“Okay”, the songwriter sighs, obviously not liking having to work under pressure. But hey, you’re paying him, he’s a pro, so he should be able to do his job.
The end of the month comes around and you approach the songwriter again. The song he’s written is “Boston Pancake” and it’s certainly what you’re looking for, but will it capture the hearts and minds of Korea’s youth? You roll the hype machine into action and the girls do their comeback. It doesn’t do too badly – a few more fans trickle in, but not enough to sustain the group in a meaningful way or make that all-important transition into true idols that get picked up for endorsements and advertising work – the general consensus from the existing fandom is that the new song isn’t as good as their debut. The group trickles on for a few more months, you release another quick follow-up single called “Hot Karl” that completely bombs, and eventually you decide to shut it down and disband SPERMGULP. Maybe you can start over with another bunch of girls, and the existing girls who want to stay can fund it by working for your company behind the scenes with any new trainees as a pleasure group.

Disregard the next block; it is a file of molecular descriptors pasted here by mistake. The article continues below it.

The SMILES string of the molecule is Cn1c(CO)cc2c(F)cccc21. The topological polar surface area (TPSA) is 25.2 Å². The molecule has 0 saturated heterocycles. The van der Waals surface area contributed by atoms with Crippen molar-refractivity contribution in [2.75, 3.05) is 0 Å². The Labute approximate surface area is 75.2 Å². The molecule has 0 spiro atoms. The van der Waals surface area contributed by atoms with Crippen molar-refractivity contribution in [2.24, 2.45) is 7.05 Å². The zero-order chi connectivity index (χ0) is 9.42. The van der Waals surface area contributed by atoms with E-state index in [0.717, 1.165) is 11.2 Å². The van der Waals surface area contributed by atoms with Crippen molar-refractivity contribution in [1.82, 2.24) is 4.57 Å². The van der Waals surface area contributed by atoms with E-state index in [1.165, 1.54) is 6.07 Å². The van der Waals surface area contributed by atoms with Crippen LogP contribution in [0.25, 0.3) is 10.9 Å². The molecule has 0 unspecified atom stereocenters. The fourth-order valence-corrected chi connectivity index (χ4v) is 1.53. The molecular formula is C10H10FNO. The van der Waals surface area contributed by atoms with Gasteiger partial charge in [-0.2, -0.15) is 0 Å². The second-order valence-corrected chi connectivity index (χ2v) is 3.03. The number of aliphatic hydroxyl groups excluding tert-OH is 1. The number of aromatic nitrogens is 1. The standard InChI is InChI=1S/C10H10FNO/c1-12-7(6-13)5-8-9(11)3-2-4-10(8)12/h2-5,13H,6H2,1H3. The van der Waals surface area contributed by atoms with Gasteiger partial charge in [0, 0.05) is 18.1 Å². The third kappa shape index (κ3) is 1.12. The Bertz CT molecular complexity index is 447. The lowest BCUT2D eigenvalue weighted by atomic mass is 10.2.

So what happened, why didn’t the group succeed? In the western music business, there’s a phenomenon that’s known as “The Difficult Third Album” and the true test of if an artist can have longevity in the business is if they can make it past this third album with a respectable fanbase still intact. It’s not easy to do – album number three seems to be jinxed for a lot of artists, and here’s why:
- A group debuts with an album that they (or somebody) spent years writing and refining the songs for ever since garage days. Much time has been spent on each individual song, and as a result the album kicks ass. The group does well commercially, starts generating hype and gets a ton of fans.
- The group now with newfound fame is now under pressure to produce a hotly-anticipated sequel in a far shorter timeframe. No more taking years to refine the songs, the group is now under contract for one album per year. They rush out a second album – because they are trying to make something of equal quality as the first album but have far less time to achieve the same result, the resulting songs are comparatively crap. However all the fans of the group buy the second album anyway (because they’re fans who trust the group’s name) and also a few (but not many) new fans come on board, as a result the second album actually does a little bit better than the first album.